BARCELONA

Barcelona is one of the most vital and cosmopolitan cities in Europe. Ancient and modern architecture, from gothic to contemporary through modernism, blends together in an urban landscape that never ceases to amaze even those who have been living there for a long time.

This is my 2nd visit to Barcelona, first one was back then in 2018. While Barcelona still preserves its old charm, it has evolved into a remarkable modern city steeped in Catalan pride, delightful wining and dining, and a vibrant nightlife. Beach umbrellas may be closed for the season, but there is still plenty to explore: local markets, Christmas food, music festivals, December illuminations, and much more.

Don’t worry about the weather. On average, Barcelona sees 55 days of rain a year, so, while the temperature might drop a bit, the sun still shines during the wintertime.

The view from the 60m Mirador de Colom, to La Rambla and city centre.

As the New Year approaches, the city is being polished to its original glory: while the streets are decorated for Christmas celebrations, the town buzzes with Christmas markets, and it’s the best time of the year to savour traditional dishes made with fresh seasonal ingredients.

The main room of Casa Batlló, one of Gaudí's most iconic houses on the Passeig de Gràcia.

Also, you can visit popular attractions with little or even no crowds. With fewer tourists around between October and April, the low-season is the perfect time to explore the city’s many cultural sights without having to queue for hours.

Barcelona is well suited to exploring on foot; long walks along the wide avenues illuminated by the sun, looking upwards, are the perfect way to discover its buildings’ captivating details.

Many visitors approach Barcelona focusing on the ‘Gaudí experience’: following in the great architect’s footsteps and marvelling at his extravagant landmarks can be a curious and alternative way to experience the city. Ideally starting from the hills to end up at the sea, the Gaudí tour begins at Parc Güell, the natural expanse adorned with tiled dragons and sinuous lines that overlooks the town centre and the blue of the Mediterranean.

Here, in front of the Sagrada Família, you will find the first of the Christmas markets, the Fira de Nadal de la Sagrada Família: 100 stalls divided into various sectors selling Christmas trees, traditional figurines, decorations (with the inevitable Caganer and Tio de Nadal characters from Catalan folklore), festive food and local crafts.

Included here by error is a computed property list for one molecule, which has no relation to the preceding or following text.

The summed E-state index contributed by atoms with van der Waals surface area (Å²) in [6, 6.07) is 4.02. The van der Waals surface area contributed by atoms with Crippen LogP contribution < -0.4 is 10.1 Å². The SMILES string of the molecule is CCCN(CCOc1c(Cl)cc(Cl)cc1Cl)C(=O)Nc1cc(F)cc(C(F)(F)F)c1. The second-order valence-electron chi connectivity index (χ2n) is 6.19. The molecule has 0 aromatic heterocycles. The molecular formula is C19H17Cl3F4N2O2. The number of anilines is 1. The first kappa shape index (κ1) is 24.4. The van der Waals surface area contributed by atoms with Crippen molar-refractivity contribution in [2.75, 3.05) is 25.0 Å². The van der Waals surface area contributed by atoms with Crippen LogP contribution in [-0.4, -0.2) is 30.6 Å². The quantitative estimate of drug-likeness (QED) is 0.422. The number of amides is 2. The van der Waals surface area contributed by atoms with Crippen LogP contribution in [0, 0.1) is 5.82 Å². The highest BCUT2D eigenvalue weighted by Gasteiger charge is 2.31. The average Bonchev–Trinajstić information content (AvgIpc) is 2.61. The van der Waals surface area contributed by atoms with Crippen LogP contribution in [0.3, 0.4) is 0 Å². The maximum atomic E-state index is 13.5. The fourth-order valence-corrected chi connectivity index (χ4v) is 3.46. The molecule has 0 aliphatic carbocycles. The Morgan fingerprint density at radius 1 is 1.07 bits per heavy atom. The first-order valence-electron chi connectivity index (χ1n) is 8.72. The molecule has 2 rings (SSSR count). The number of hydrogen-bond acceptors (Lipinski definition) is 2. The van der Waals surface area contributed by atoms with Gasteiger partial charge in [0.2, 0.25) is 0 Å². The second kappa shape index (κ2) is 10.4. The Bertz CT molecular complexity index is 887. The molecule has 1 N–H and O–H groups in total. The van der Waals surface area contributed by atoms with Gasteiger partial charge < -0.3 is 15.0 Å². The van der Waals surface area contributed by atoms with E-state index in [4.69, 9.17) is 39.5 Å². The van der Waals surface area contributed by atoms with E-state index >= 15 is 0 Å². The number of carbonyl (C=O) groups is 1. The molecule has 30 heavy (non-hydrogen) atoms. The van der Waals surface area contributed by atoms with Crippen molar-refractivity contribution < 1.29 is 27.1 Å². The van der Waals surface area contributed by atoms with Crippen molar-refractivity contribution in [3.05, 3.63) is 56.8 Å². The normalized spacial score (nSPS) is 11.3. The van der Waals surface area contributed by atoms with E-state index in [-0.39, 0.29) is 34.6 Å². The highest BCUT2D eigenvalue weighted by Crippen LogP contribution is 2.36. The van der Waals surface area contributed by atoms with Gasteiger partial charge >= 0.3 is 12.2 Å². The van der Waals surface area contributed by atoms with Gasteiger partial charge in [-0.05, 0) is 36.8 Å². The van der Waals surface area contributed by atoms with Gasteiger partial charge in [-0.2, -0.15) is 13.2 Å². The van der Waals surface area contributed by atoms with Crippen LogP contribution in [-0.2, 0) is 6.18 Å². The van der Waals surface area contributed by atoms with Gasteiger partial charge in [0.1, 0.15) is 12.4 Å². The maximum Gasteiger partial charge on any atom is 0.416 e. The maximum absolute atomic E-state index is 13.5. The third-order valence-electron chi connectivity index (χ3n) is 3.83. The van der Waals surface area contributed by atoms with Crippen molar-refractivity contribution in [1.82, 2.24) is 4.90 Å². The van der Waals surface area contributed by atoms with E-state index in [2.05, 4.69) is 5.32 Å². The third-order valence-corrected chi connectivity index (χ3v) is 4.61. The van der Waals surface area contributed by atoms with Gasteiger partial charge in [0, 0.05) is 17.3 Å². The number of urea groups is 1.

The most famous example of Gaudí’s work, the Sagrada Família is a spectacular church that has been under construction for more than 100 years and, yet, despite being incomplete, it has already been designated as a UNESCO World Heritage Site.

The alluring experience continues on the Passeig de Gràcia, Barcelona’s luxury shopping street and home to two of Gaudí’s designs: the Casa Batlló and the Casa Milà. Respectively nicknamed the ‘house of bones’ and ‘the stone quarry’, these two houses a few steps from each other are so different in their concepts and lines.

Here on the boulevard is where the December lights, the Llums de Nadal, are at their best. Shining a colourful glow on a total of 76km of streets, the lighting of the Christmas illuminations takes place on November 28, the day before Black Friday, and culminates on La Nit del Passeig de Gràcia (Passeig de Gràcia shopping night) on December 19, when the most elegant axis of Barcelona looks more important than ever and the architecture of Gaudí appears even more fascinating in the beautiful evening light.

It is time now to explore beyond Gaudí’s work: the centre of Barcelona has evolved since his day and within steps you can appreciate this by experiencing other modernist wonders such as the Palau de la Música Catalana, where you can choose from the busy schedule of December concerts, or by attending a permanent exhibition at MACBA (Museum of Contemporary Art of Barcelona).

Right on the famous Rambla is a paradise of taste. It began its activity as an outdoor market in the 13th century, and today it features fresh food counters and ready meals, from candy to meat products, cheese to smoothies, sandwiches, tapas and spirits. If you find the midday crowds at La Boqueria overwhelming, either visit early in the morning, when you can shop and have breakfast along with locals, or head to the nearby markets of Santa Caterina and Sant Antoni.

A stylish restaurant inside Barcelona's El Nacional food emporium.

To walk from La Boqueria to Santa Caterina, you will have to venture down the winding alleys of the famous Gothic Quarter and past Barcelona Cathedral, in front of which you will find what is perhaps the city’s most famous Christmas market: Fira de Santa Llúcia and its 300 stalls, which dates back more than 230 years.

No visit to Barcelona is complete without hanging out in the hip barrio of El Born, with its boutique stores and trendy bars, and a walk along the old port promenade all the way to the beach of Barceloneta. You’ll find Barcelona shines at any time of year, yet experiencing it in the midst of winter’s largest festivities will give you a whole new way to appreciate the food, flavours, and culture.